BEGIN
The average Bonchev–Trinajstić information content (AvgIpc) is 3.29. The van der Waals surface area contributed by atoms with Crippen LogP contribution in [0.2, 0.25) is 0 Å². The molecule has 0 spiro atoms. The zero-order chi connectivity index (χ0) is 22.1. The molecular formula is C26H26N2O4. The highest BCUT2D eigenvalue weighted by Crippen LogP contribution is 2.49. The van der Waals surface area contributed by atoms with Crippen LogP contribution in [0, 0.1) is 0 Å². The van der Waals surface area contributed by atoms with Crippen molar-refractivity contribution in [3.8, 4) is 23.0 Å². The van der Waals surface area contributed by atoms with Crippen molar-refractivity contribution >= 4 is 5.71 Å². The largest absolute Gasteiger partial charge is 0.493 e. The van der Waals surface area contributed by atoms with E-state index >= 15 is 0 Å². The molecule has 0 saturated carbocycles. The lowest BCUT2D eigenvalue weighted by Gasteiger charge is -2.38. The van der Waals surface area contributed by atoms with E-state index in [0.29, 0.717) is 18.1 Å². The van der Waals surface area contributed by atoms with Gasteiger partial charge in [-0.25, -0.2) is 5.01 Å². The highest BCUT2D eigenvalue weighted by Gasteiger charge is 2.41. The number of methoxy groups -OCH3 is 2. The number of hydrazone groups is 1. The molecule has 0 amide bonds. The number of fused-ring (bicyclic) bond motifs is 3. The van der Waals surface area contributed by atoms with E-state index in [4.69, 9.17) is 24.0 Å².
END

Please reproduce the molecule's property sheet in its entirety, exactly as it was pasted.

The average Bonchev–Trinajstić information content (AvgIpc) is 3.29. The van der Waals surface area contributed by atoms with Crippen LogP contribution in [0.2, 0.25) is 0 Å². The molecule has 0 spiro atoms. The zero-order chi connectivity index (χ0) is 22.1. The molecular formula is C26H26N2O4. The highest BCUT2D eigenvalue weighted by Crippen LogP contribution is 2.49. The van der Waals surface area contributed by atoms with Crippen LogP contribution in [0, 0.1) is 0 Å². The van der Waals surface area contributed by atoms with Crippen molar-refractivity contribution in [3.8, 4) is 23.0 Å². The van der Waals surface area contributed by atoms with Crippen molar-refractivity contribution >= 4 is 5.71 Å². The largest absolute Gasteiger partial charge is 0.493 e. The van der Waals surface area contributed by atoms with E-state index >= 15 is 0 Å². The molecule has 0 saturated carbocycles. The lowest BCUT2D eigenvalue weighted by Gasteiger charge is -2.38. The van der Waals surface area contributed by atoms with E-state index in [0.29, 0.717) is 18.1 Å². The van der Waals surface area contributed by atoms with Gasteiger partial charge in [-0.25, -0.2) is 5.01 Å². The highest BCUT2D eigenvalue weighted by Gasteiger charge is 2.41. The number of methoxy groups -OCH3 is 2. The number of hydrazone groups is 1. The molecule has 0 amide bonds. The number of fused-ring (bicyclic) bond motifs is 3. The van der Waals surface area contributed by atoms with E-state index in [4.69, 9.17) is 24.0 Å².